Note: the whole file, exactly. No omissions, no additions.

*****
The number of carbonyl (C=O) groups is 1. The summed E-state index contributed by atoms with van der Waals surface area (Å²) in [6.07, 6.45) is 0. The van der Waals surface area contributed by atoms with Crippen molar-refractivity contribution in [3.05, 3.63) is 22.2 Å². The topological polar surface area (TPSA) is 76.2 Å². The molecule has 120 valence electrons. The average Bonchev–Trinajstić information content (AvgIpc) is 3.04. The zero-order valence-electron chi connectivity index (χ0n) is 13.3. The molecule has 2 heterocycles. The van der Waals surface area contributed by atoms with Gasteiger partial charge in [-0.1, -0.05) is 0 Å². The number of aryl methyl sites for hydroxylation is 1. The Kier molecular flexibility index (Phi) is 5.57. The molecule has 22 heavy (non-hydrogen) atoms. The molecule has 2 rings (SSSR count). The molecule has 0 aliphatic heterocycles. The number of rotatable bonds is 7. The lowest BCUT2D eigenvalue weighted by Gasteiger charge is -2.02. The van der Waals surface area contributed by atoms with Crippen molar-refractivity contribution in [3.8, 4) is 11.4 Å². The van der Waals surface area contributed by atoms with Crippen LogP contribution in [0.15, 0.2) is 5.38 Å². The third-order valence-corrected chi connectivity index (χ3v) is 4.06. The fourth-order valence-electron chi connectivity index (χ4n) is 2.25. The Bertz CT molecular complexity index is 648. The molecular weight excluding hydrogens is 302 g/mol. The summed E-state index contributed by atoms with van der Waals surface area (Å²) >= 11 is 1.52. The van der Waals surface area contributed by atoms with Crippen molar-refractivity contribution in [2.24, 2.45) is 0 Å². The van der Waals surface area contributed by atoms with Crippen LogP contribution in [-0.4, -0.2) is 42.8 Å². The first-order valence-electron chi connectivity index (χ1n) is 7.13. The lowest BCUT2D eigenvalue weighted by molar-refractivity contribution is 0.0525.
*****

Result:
The number of carbonyl (C=O) groups is 1. The summed E-state index contributed by atoms with van der Waals surface area (Å²) in [6.07, 6.45) is 0. The van der Waals surface area contributed by atoms with Crippen molar-refractivity contribution in [3.05, 3.63) is 22.2 Å². The topological polar surface area (TPSA) is 76.2 Å². The molecule has 120 valence electrons. The average Bonchev–Trinajstić information content (AvgIpc) is 3.04. The zero-order valence-electron chi connectivity index (χ0n) is 13.3. The molecule has 2 heterocycles. The van der Waals surface area contributed by atoms with Gasteiger partial charge in [-0.1, -0.05) is 0 Å². The number of aryl methyl sites for hydroxylation is 1. The Kier molecular flexibility index (Phi) is 5.57. The molecule has 22 heavy (non-hydrogen) atoms. The molecule has 2 rings (SSSR count). The molecule has 0 aliphatic heterocycles. The number of rotatable bonds is 7. The lowest BCUT2D eigenvalue weighted by Gasteiger charge is -2.02. The van der Waals surface area contributed by atoms with Crippen molar-refractivity contribution in [3.8, 4) is 11.4 Å². The van der Waals surface area contributed by atoms with Crippen LogP contribution in [0.15, 0.2) is 5.38 Å². The third-order valence-corrected chi connectivity index (χ3v) is 4.06. The fourth-order valence-electron chi connectivity index (χ4n) is 2.25. The Bertz CT molecular complexity index is 648. The molecular weight excluding hydrogens is 302 g/mol. The summed E-state index contributed by atoms with van der Waals surface area (Å²) >= 11 is 1.52. The van der Waals surface area contributed by atoms with Crippen molar-refractivity contribution in [2.24, 2.45) is 0 Å². The van der Waals surface area contributed by atoms with Crippen LogP contribution in [-0.4, -0.2) is 42.8 Å². The first-order valence-electron chi connectivity index (χ1n) is 7.13. The lowest BCUT2D eigenvalue weighted by molar-refractivity contribution is 0.0525.